Baroness Symons of Vernham Dean: The noble and gallant Lord, Lord Carver, seeks to exclude from the Bill Clause 11, which is the clause dealing with the right to elect for courts martial. The noble and gallant Lord reminded us of the exchanges in your Lordships' House on the Human Rights Bill. When that Bill was debated in the House, the Lord Chancellor indicated the Government's willingness to consider designating military courts as the proper venue for consideration of complaints on convention grounds by members of the Armed Forces. That possibility was given careful consideration in full consultation with the three services. However, it was decided that using courts martial to hear purely convention points would be inappropriate. Courts martial are not standing courts. They would have to be convened on an ad hoc basis to hear criminal charges.
My noble and learned friend also said that there would be situations in which special considerations would certainly have to apply to the Armed Forces because of the nature of their work. My noble and learned friend added that it would be a matter for the Armed Forces to look at each situation on its merits and to ensure that any actions they took were consistent with the convention rights as they will be applied to the particular circumstances of the case.
There has been an implication, at least from some Members of the Committee, of inconsistency with regard to what my noble and learned friend said at that time and what we are proposing in the Bill. I believe that there is no such inconsistency. My noble and learned friend said that the situation would be looked at on its merits, but he also stressed the importance of compliance with the convention. The Bill is tailored precisely to meet the needs of the Armed Forces. I believe that what my noble and learned friend said at that time is on all fours with what the Bill says now.
Perhaps I may take up the point raised by the noble Lord, Lord Campbell of Alloway. His point can be summed up very succinctly as: is any of this really necessary? The Ministry of Defence has been in touch with the Lord Chancellor's office over a number of
Our noble and gallant colleagues have said that Clause 11 and indeed the other clauses to which the noble and gallant Lord, Lord Carver, referred undermine the authority of the commanding officer. The noble and gallant Lords brought that theme before your Lordships at Second Reading and they have been remarkably consistent in doing so again today. But these proposals have not sprung up overnight in some dark room in the MoD. They have been developed with those who currently serve in the services, specifically, intentionally and deliberately to preserve the balance between the imperative of upholding authority in the Armed Forces and the rights of individuals. They are intended to preserve that all-important balance.
The proposal that service personnel can appeal against the decision of a commanding officer is not very different in principle from the option given to an accused to elect for trial by courts martial once he has heard his commanding officer's decision. It could be said that that is no less of a second bite at the cherry. However, none of the changes to the courts martial system implemented by the Armed Forces Act 1996 has had any adverse effect whatever on the authority of commanding officers.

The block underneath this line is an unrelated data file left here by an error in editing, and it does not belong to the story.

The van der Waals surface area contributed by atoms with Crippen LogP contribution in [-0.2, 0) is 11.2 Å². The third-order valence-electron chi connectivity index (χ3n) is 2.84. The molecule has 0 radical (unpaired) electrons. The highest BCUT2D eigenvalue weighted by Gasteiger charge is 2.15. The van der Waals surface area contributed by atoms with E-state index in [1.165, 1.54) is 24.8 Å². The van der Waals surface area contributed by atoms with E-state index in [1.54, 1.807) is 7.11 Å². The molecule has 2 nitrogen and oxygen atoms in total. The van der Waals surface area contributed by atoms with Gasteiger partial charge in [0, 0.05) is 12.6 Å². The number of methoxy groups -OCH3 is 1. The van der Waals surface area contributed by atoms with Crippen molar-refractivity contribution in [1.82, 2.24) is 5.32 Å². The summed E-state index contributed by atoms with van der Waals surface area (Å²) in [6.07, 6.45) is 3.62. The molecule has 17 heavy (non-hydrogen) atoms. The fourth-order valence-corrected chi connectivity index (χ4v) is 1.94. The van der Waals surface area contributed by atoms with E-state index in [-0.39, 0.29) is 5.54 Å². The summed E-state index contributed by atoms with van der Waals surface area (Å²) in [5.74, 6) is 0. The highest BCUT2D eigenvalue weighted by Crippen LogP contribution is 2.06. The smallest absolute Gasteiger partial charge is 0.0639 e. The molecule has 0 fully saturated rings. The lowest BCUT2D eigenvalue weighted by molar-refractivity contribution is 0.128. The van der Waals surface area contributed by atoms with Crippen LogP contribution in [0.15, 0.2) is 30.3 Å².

We do not expect a right of appeal to lead to cases challenging the decision of a commanding officer. Initially, of course, there may be quite a few such cases. Over time, the number of appeals will no doubt be influenced by a number of factors, including, naturally, the success rate of those appeals.
We need to consider what would happen if we did not make these changes. Failure to do so would render the system for service discipline vulnerable to challenge in our domestic courts. The risk of frequent and successful challenges to the system would create an untenable position. That would undermine service discipline and the authority of the commanding officer. The commanding officer's judgments would be subject to constant appeal in the courts or through judicial review.
The Bill has been under consideration for over a year by the civil, legal and military authorities. The Chief of the Defence Staff has recognised unequivocally the need to go ahead with this legislation. If we do not, when the convention comes into force in October 2000 British Armed Forces could be faced with individuals saying that the discipline system is in breach of the convention or is not compliant with it. At that point, the disciplinary system would certainly lose credibility, as would commanding officers.
I noted the moving quotation from the noble and gallant Lord, Lord Bramall. But I am bound to say to him that time moves on. A quotation from a time when civil rights were very different from what they are today needs to be placed in context. I remind the Committee that it comes from a time when noble and gallant Lords might have come into this House through rights of succession, but the noble Baroness, Lady Thomas, and I would certainly not have had a right to sit in this House.
The rights of our servicemen and women must keep pace with the rights that the people of this country expect for themselves. We must respect the rights of those in our armed services. In a modern world they have the same right to justice as the rest of us. To exclude them, uniquely, would be not to respect to them.
It is also possible that young people, when considering whether to be recruited into the Armed Forces, would be very concerned to think that they did not have the same rights under the European convention as their friends entering other walks of life.